Here’s Obama’s response to events in Iran. As Spencer Ackerman notes, just about pitch-perfect:
Now look at what John McCain said in contrast:
DAVID GREGORY: Let’s get right to it on Iran. How does the U.S. deal with an emboldened Iranian President Ahmadinejad?
SENATOR JOHN McCAIN: Well, we lead; we condemn the sham, corrupt election. We do what we have done throughout the Cold War and afterwards, we speak up for the people of Tehran and Iran and all the cities all over that country who have been deprived of one of their fundamental rights. We speak out forcefully, and we make sure that the world knows that America leads - and including increased funding for part of the Farda, Iranian free radio.
Take a moment to think about how the current government in Iran is going to react to this: McCain, whether he realizes it or not, is reminding them of just what the United States did for to Iran during the Cold War: support a coup against a democratically elected government in 1953 and from that point until his overthrow in 1979, support the Shah (whose secret police, to use McCain’s own words, systematically “deprived” Iranians of their “fundamental rights” including, I would note, the right to choose their government).
It’s almost as if McCain doesn’t know his history. Either that, or he continues to look at the world through the blinders of the Cold War. And while it’s true that In some parts of the world — such as Eastern Europe we were (mostly) champions of what is right and good, including human rights and democracy.** — in other parts (including Iran), the United States was a very significant part of the problem.
In John McCain’s world, we are all Iranians now, just as we were Georgians last summer.
I understand McCain’s instincts: rooting for the underdog certainly is a good thing, and I would guess that most Americans want the anti-government demonstrators to succeed. But I think that most Americans also recognize that the United States cannot be perceived by the current government as actively supporting the opposition. That is exactly what the Ahmadinejad regime wants. Perhaps more importantly, the Iranians in the streets don’t want vocal U.S. support — they too recognize the danger.
There are many conservatives out there, including Bill Kristol and Patrick Buchanan, who agree with and support Obama’s approach. Here’s what Buchanan said (via Andrew Sullivan, who continues to provide some of the best coverage out there):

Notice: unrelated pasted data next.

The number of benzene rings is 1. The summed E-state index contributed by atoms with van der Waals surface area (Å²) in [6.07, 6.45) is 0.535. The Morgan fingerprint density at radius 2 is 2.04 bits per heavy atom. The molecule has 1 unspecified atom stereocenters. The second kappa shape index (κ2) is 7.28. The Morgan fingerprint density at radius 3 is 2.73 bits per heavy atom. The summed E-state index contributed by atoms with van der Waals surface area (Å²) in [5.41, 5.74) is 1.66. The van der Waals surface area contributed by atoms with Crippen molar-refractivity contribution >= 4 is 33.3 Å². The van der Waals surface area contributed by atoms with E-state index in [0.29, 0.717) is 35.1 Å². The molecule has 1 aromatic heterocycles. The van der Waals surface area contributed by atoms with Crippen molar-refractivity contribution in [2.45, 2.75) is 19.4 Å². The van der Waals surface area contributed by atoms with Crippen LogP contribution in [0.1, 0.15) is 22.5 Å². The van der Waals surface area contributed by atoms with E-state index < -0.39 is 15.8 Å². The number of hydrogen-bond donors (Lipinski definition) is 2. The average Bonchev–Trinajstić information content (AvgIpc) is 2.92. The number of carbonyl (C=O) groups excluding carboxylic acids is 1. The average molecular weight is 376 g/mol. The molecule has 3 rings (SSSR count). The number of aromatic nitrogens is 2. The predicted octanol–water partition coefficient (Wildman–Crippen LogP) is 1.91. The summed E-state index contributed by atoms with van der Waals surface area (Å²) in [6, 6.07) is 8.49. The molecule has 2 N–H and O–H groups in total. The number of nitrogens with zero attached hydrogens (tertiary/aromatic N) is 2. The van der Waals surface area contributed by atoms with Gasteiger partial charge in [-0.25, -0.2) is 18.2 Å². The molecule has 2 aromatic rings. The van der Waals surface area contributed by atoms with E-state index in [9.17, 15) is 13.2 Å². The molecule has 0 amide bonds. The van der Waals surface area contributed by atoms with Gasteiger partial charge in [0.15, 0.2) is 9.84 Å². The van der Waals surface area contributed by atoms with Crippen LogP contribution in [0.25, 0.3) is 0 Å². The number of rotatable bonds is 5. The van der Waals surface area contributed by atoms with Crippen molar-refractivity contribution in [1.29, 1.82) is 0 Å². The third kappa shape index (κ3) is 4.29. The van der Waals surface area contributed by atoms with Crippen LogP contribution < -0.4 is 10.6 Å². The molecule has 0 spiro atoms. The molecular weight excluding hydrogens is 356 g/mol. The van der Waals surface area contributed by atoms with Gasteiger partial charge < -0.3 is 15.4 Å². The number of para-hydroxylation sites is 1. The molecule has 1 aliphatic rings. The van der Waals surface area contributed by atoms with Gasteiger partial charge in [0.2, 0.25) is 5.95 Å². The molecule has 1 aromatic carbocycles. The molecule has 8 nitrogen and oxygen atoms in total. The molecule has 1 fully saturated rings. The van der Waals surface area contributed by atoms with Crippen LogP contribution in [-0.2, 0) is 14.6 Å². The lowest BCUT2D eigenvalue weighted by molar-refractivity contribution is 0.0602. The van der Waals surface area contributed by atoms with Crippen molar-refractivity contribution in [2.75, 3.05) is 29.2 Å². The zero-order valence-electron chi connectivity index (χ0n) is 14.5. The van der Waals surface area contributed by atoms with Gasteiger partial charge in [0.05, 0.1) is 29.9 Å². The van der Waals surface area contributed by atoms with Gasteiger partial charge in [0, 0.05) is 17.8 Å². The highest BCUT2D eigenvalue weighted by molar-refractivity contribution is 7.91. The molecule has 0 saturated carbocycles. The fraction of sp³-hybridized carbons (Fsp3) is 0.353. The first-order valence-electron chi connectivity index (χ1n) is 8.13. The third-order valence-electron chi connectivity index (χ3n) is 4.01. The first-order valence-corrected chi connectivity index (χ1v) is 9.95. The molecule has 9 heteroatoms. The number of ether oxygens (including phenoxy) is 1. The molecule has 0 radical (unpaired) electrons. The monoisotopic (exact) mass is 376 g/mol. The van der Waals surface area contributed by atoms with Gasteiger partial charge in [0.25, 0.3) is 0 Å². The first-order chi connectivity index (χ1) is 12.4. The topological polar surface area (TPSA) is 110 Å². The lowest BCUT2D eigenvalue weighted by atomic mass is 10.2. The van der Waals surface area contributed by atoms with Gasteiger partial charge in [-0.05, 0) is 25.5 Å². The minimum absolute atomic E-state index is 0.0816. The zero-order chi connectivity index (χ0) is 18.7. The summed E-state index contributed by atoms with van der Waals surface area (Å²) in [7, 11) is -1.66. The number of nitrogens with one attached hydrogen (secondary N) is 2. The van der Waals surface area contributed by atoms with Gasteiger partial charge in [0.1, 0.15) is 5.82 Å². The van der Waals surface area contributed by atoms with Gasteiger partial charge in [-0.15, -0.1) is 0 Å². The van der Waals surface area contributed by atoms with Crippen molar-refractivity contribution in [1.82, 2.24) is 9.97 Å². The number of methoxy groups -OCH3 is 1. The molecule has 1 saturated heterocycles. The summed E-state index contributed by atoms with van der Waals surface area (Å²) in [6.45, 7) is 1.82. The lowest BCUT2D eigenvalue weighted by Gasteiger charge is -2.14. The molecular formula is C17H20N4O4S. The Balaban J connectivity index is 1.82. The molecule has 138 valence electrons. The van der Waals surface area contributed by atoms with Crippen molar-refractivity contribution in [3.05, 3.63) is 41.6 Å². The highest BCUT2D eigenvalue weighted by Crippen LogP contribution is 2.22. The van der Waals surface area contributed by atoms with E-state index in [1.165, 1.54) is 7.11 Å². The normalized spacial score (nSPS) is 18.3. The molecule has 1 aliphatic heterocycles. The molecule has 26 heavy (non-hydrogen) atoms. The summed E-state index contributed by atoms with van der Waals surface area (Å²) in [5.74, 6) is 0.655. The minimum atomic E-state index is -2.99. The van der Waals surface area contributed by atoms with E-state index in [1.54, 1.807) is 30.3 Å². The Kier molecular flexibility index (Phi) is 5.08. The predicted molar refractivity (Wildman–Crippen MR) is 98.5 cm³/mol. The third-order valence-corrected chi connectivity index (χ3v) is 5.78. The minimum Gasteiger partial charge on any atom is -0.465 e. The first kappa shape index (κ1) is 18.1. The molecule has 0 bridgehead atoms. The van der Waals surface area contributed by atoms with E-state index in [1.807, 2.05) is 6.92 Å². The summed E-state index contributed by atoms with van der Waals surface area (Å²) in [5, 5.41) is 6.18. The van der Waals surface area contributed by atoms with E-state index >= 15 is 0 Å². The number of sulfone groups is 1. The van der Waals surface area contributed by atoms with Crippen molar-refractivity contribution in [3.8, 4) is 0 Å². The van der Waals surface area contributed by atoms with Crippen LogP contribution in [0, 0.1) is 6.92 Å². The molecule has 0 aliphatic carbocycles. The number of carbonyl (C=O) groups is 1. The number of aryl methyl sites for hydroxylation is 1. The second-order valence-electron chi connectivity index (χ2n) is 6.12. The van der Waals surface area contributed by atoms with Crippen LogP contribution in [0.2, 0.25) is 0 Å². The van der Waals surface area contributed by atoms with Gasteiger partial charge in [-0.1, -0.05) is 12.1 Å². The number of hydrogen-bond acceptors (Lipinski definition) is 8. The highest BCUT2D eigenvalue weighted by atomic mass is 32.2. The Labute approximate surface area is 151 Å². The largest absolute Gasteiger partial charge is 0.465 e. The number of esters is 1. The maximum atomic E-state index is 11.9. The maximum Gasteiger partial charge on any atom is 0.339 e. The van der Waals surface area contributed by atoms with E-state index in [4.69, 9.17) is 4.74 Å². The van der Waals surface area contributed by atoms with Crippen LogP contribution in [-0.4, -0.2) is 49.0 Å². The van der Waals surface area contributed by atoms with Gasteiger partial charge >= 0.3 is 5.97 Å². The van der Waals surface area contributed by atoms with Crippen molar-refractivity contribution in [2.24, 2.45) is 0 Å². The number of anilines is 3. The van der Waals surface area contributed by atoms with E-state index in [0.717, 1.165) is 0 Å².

No U.S. denunciation of what took place in Iran is as credible as the reports and pictures coming out of Iran. Those reports, those pictures are stripping the mullahs of the only asset they seemed to possess — that, even if fanatics, they were principled, honest men. . . .
When your adversary is making a fool of himself, get out of the way. That is a rule of politics Lyndon Johnson once put into the most pungent of terms. U.S. fulminations will change nothing in Tehran. But they would enable the regime to divert attention to U.S. meddling in Iran’s affairs and portray the candidate robbed in this election, Mir-Hossein Mousavi, as a poodle of the Americans. . . .
The dilemma for America is that the theocracy defines itself and grounds its claim to leadership through its unyielding resistance to the Great Satan—the United States—and to Israel. Nevertheless, Obama, with his outstretched hand, his message to Iran on its national day, his admission that the United States had a hand in the 1953 coup in Tehran, his assurances that we recognize Iran’s right to nuclear power, succeeded. He stripped the Ayatollah and Ahmadinejad of their clinching argument—that America is out to destroy Iran and they are indispensable to Iran’s defense.
I usually find Buchanan’s views loathsome, but I think he gets it here: don’t t give the bad guys more fuel, and don’t suggest, as McCain does, that the U.S. should provide more funding to opposition voices.
Michael Cohen over at Democracy Arsenal has a good summation of why McCain’s approach is the wrong one:
Let’s be very clear: what is happening in Tehran is not about us. It’s about the people on the streets risking their lives so that their voices will be heard. If we want to help those people the best thing we can do is speak softly and wait for the drama to play itself out. If we are appearing to take sides and if we are seen as openly supporting the opposition movement we won’t be doing them any good at all. As Spencer Ackerman perceptively notes, “American rhetorical support will immediately become a cudgel in the hands of Ahmadinejad.”
To turn John McCain’s silly argument around, leadership is not simply about beating one’s chest and taking strong moral stands, it’s about listening to those on the ground in Iran and having a nuanced understanding about the impact of American statements in a country where there is no great love [lost] for the United States, particularly among supporters of Ahmadinejad. The course being recommended by. . .McCain would have the ironic of hurting the cause of the people [he is] seeking to support.
Let’s see how long it takes the Ahmadinejad regime to re-broadcast McCain’s remarks. I give it less than a day.
**The exceptions, of course, being Hungary in 1956 and Prague in 1968, when we mouthed platitudes in the face of tanks.